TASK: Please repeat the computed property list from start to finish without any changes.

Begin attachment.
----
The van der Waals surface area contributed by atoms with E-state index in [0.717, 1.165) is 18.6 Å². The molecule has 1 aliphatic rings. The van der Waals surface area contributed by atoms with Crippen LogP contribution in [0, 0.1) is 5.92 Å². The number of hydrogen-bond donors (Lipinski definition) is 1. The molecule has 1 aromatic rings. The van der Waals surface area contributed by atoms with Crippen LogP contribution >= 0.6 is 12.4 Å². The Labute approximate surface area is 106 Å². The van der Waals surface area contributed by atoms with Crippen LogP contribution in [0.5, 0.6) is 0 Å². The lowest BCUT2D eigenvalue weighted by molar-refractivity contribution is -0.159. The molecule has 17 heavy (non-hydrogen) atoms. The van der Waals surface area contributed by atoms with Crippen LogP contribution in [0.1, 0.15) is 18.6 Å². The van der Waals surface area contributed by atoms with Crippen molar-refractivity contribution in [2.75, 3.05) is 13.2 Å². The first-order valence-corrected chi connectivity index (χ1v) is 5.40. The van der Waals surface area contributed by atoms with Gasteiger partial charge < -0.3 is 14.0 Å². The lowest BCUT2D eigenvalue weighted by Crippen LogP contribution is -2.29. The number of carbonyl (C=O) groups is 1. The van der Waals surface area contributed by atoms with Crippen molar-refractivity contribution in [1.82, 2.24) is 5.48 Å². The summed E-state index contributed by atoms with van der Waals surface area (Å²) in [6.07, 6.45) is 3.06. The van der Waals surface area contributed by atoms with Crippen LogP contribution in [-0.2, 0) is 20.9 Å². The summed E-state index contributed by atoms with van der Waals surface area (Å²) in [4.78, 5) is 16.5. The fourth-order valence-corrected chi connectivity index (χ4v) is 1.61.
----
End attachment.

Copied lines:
The van der Waals surface area contributed by atoms with E-state index in [0.717, 1.165) is 18.6 Å². The molecule has 1 aliphatic rings. The van der Waals surface area contributed by atoms with Crippen LogP contribution in [0, 0.1) is 5.92 Å². The number of hydrogen-bond donors (Lipinski definition) is 1. The molecule has 1 aromatic rings. The van der Waals surface area contributed by atoms with Crippen LogP contribution >= 0.6 is 12.4 Å². The Labute approximate surface area is 106 Å². The van der Waals surface area contributed by atoms with Crippen LogP contribution in [0.5, 0.6) is 0 Å². The lowest BCUT2D eigenvalue weighted by molar-refractivity contribution is -0.159. The molecule has 17 heavy (non-hydrogen) atoms. The van der Waals surface area contributed by atoms with Crippen LogP contribution in [0.1, 0.15) is 18.6 Å². The van der Waals surface area contributed by atoms with Crippen molar-refractivity contribution in [2.75, 3.05) is 13.2 Å². The first-order valence-corrected chi connectivity index (χ1v) is 5.40. The van der Waals surface area contributed by atoms with Gasteiger partial charge < -0.3 is 14.0 Å². The lowest BCUT2D eigenvalue weighted by Crippen LogP contribution is -2.29. The number of carbonyl (C=O) groups is 1. The van der Waals surface area contributed by atoms with Crippen molar-refractivity contribution in [1.82, 2.24) is 5.48 Å². The summed E-state index contributed by atoms with van der Waals surface area (Å²) in [6.07, 6.45) is 3.06. The van der Waals surface area contributed by atoms with Crippen LogP contribution in [-0.2, 0) is 20.9 Å². The summed E-state index contributed by atoms with van der Waals surface area (Å²) in [4.78, 5) is 16.5. The fourth-order valence-corrected chi connectivity index (χ4v) is 1.61.